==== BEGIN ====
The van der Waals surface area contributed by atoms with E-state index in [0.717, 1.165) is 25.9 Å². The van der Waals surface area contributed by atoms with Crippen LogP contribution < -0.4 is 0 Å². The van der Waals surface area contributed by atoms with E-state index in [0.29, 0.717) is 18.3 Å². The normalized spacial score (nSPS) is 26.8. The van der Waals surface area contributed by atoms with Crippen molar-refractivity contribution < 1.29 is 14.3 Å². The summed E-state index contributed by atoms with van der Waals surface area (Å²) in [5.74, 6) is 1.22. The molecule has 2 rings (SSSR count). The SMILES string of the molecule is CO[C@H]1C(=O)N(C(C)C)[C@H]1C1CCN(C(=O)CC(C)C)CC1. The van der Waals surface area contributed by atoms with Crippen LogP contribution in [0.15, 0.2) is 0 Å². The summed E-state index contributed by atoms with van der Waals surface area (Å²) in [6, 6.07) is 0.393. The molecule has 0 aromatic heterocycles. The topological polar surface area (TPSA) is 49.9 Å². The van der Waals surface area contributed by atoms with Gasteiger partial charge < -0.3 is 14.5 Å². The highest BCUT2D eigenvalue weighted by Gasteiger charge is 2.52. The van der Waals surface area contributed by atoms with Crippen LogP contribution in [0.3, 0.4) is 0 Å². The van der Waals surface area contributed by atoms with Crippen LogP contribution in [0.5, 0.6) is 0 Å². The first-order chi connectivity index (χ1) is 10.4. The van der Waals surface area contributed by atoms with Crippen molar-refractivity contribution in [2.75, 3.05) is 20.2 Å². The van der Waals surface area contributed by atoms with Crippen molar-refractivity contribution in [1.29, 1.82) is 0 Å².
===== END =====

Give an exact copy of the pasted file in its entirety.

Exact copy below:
The van der Waals surface area contributed by atoms with E-state index in [0.717, 1.165) is 25.9 Å². The van der Waals surface area contributed by atoms with Crippen LogP contribution < -0.4 is 0 Å². The van der Waals surface area contributed by atoms with E-state index in [0.29, 0.717) is 18.3 Å². The normalized spacial score (nSPS) is 26.8. The van der Waals surface area contributed by atoms with Crippen molar-refractivity contribution < 1.29 is 14.3 Å². The summed E-state index contributed by atoms with van der Waals surface area (Å²) in [5.74, 6) is 1.22. The molecule has 2 rings (SSSR count). The SMILES string of the molecule is CO[C@H]1C(=O)N(C(C)C)[C@H]1C1CCN(C(=O)CC(C)C)CC1. The van der Waals surface area contributed by atoms with Crippen LogP contribution in [0.15, 0.2) is 0 Å². The summed E-state index contributed by atoms with van der Waals surface area (Å²) in [6, 6.07) is 0.393. The molecule has 0 aromatic heterocycles. The topological polar surface area (TPSA) is 49.9 Å². The van der Waals surface area contributed by atoms with Gasteiger partial charge < -0.3 is 14.5 Å². The highest BCUT2D eigenvalue weighted by Gasteiger charge is 2.52. The van der Waals surface area contributed by atoms with Crippen LogP contribution in [0.3, 0.4) is 0 Å². The van der Waals surface area contributed by atoms with Crippen LogP contribution in [0.5, 0.6) is 0 Å². The first-order chi connectivity index (χ1) is 10.4. The van der Waals surface area contributed by atoms with Crippen molar-refractivity contribution in [2.75, 3.05) is 20.2 Å². The van der Waals surface area contributed by atoms with Crippen molar-refractivity contribution in [1.29, 1.82) is 0 Å².